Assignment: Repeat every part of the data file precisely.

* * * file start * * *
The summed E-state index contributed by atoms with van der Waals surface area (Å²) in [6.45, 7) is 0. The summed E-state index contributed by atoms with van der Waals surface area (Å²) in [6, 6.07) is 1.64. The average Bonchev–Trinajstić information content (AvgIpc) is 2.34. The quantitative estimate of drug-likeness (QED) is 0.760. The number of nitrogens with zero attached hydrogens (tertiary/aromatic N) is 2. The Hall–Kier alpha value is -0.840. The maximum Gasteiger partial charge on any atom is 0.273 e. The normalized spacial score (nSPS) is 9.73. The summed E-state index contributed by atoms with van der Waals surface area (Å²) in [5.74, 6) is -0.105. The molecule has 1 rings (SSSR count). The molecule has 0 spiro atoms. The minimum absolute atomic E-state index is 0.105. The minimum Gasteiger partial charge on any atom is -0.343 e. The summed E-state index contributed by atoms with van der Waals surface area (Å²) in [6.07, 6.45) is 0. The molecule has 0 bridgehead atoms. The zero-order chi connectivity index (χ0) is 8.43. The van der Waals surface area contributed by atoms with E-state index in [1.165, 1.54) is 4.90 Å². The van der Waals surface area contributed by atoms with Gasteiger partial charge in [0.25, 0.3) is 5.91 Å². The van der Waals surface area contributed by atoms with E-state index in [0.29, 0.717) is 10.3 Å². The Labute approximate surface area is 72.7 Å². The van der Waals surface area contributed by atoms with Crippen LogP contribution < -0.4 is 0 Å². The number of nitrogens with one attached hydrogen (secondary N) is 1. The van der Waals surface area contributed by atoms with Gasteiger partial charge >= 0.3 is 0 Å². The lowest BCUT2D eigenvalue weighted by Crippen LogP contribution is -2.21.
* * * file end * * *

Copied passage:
The summed E-state index contributed by atoms with van der Waals surface area (Å²) in [6.45, 7) is 0. The summed E-state index contributed by atoms with van der Waals surface area (Å²) in [6, 6.07) is 1.64. The average Bonchev–Trinajstić information content (AvgIpc) is 2.34. The quantitative estimate of drug-likeness (QED) is 0.760. The number of nitrogens with zero attached hydrogens (tertiary/aromatic N) is 2. The Hall–Kier alpha value is -0.840. The maximum Gasteiger partial charge on any atom is 0.273 e. The normalized spacial score (nSPS) is 9.73. The summed E-state index contributed by atoms with van der Waals surface area (Å²) in [5.74, 6) is -0.105. The molecule has 1 rings (SSSR count). The molecule has 0 spiro atoms. The minimum absolute atomic E-state index is 0.105. The minimum Gasteiger partial charge on any atom is -0.343 e. The summed E-state index contributed by atoms with van der Waals surface area (Å²) in [6.07, 6.45) is 0. The molecule has 0 bridgehead atoms. The zero-order chi connectivity index (χ0) is 8.43. The van der Waals surface area contributed by atoms with E-state index in [1.165, 1.54) is 4.90 Å². The van der Waals surface area contributed by atoms with Gasteiger partial charge in [0.25, 0.3) is 5.91 Å². The van der Waals surface area contributed by atoms with E-state index in [0.29, 0.717) is 10.3 Å². The Labute approximate surface area is 72.7 Å². The van der Waals surface area contributed by atoms with Crippen LogP contribution < -0.4 is 0 Å². The number of nitrogens with one attached hydrogen (secondary N) is 1. The van der Waals surface area contributed by atoms with Gasteiger partial charge >= 0.3 is 0 Å². The lowest BCUT2D eigenvalue weighted by Crippen LogP contribution is -2.21.